While many of us needed to cultivate new hard skills this year (like learning how to use Zoom to meet the immediate survival needs of the moment), there are other, softer skills that may help us thrive in the long-term.

Developing a systematic approach

If you’re a fast-paced individual who skims through emails and replies on the go, now would be a good time to check yourself. With emailing and messaging being a primary form of communication, your coworkers need you to slow down long enough to read the whole email and respond to each question. If you find yourself rushing through written documents, emails, and comments, it’s time to change up that behavior.

On that same note, make sure you’re intentional about how you reach out to your colleagues:

  • Are you the type to swing by someone’s desk and ask people small questions more than once a day? Stop and think before you send an email or a message.
  • Do you need to ask them right now? Do you think you might have follow-up questions? Consolidate your communication and be as thorough as you can the first time around.

That way, you’re not interrupting your coworkers more often than needed, and you’re allowing them to be as efficient as possible in their response.

Proactive learning

On that same note, being helpless when it comes to answering your own questions isn’t a good strategy. We need to become more self-sufficient and teach ourselves how to do things effectively. If you’re an “I don’t learn that way” type of person, you’re not doing yourself any favors. Just because you’ve done something one way for years doesn’t mean you can’t learn a new approach. And that is what this changing world demands of us.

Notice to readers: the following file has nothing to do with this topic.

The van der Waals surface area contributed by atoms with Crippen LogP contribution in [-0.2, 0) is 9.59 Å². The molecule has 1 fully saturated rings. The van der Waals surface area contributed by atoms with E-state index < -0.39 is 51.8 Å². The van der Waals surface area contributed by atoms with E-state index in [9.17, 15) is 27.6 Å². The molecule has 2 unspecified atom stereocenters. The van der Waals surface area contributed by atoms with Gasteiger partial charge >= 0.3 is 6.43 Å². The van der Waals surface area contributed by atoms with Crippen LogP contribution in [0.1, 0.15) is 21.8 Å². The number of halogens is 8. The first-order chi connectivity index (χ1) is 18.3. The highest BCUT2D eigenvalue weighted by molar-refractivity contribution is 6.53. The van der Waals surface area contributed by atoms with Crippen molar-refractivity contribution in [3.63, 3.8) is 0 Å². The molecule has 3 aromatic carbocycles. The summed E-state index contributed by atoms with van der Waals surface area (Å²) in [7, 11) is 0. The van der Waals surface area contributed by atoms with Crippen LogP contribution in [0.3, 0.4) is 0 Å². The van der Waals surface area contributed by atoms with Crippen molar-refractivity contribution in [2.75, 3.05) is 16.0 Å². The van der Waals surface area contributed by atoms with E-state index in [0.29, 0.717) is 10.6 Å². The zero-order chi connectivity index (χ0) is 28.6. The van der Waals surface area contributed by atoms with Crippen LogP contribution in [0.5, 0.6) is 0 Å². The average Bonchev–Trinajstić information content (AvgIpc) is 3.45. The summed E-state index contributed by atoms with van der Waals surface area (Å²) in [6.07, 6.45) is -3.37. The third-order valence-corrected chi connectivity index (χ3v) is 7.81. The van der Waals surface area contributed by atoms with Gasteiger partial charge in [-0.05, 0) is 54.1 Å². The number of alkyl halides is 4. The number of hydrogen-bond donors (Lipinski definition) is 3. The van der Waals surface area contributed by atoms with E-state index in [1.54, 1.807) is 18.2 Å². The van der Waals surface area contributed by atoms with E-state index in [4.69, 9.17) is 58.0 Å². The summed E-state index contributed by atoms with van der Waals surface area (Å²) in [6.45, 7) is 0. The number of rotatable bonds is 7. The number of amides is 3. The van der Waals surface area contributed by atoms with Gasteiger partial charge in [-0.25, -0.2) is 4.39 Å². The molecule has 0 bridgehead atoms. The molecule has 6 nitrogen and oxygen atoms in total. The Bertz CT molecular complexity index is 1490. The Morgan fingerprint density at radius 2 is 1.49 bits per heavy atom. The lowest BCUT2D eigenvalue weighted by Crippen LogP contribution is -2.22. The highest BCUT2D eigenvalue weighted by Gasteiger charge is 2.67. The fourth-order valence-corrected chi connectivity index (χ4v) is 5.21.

Don’t know how to use that program? Look up classes online. Ask Google. Watch how-to YouTube videos.

There is a world of information at your fingertips; “not knowing how to do something” isn’t a viable excuse anymore. To stay ahead of the game and function effectively in your role, it’s time to stop being stubborn and get yourself in a learner’s mindset. New solutions, new programs, new approaches all take effort to learn.

So be prepared to make an effort and choose to do it before you absolutely must.

Time management

Working from home can soften your routines and blur the lines between work life and home life. This can make it difficult to set boundaries around your time, take breaks, or even stay on task. Most people haven’t had practice working from home since they were in school and had homework.

Even if you’re not struggling to get work done, your coworkers might be juggling children at home or other challenges that make it difficult for them to manage their time. Make extra sure you’re getting things to people when they need them. Also, know how and where they rely on you. Be conscious and intentional about your approach to your time. Make adjustments and advocate for your (or your team’s) needs when necessary.

Strong written communication

With more communication taking place over email and channels like Slack, it’s incredibly important to write in an exact, concise, and grammatically correct way. Don’t make it difficult for people to understand your emails. Don’t leave them guessing what you mean.

Make an effort to learn etiquette for email, Slack, and other communication channels. It can be difficult to convey tone through writing, so be intentional.

Don’t send an email with a question in the subject line and six question marks in the body. At the very least, say hello and wish them a good day. Without some personal engagement, you risk upsetting someone, coming off as rude, or looking unprofessional. Everyone deserves this: your coworkers, your boss, your clients, your employees—everyone.

You wouldn’t scream at your coworkers, so leave out all caps words unless that’s what you want them to think. Writing is your new voice. Treat it with respect and consideration, or you’ll end up with bad results.

It’s on you 

In the end, it’s on us to figure out what works best. It’s on us to adapt and learn new tools. It’s on us to show up every day and give 100%. Sitting around in frustration about all the things you have to learn isn’t going to help you. Take responsibility for your success. Ask for help when you need it, and rely on yourself when you can. In times of change comes growth, it’s up to us to decide whether we grow or get left behind.

 

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Content provided by Q4iNetwork and partners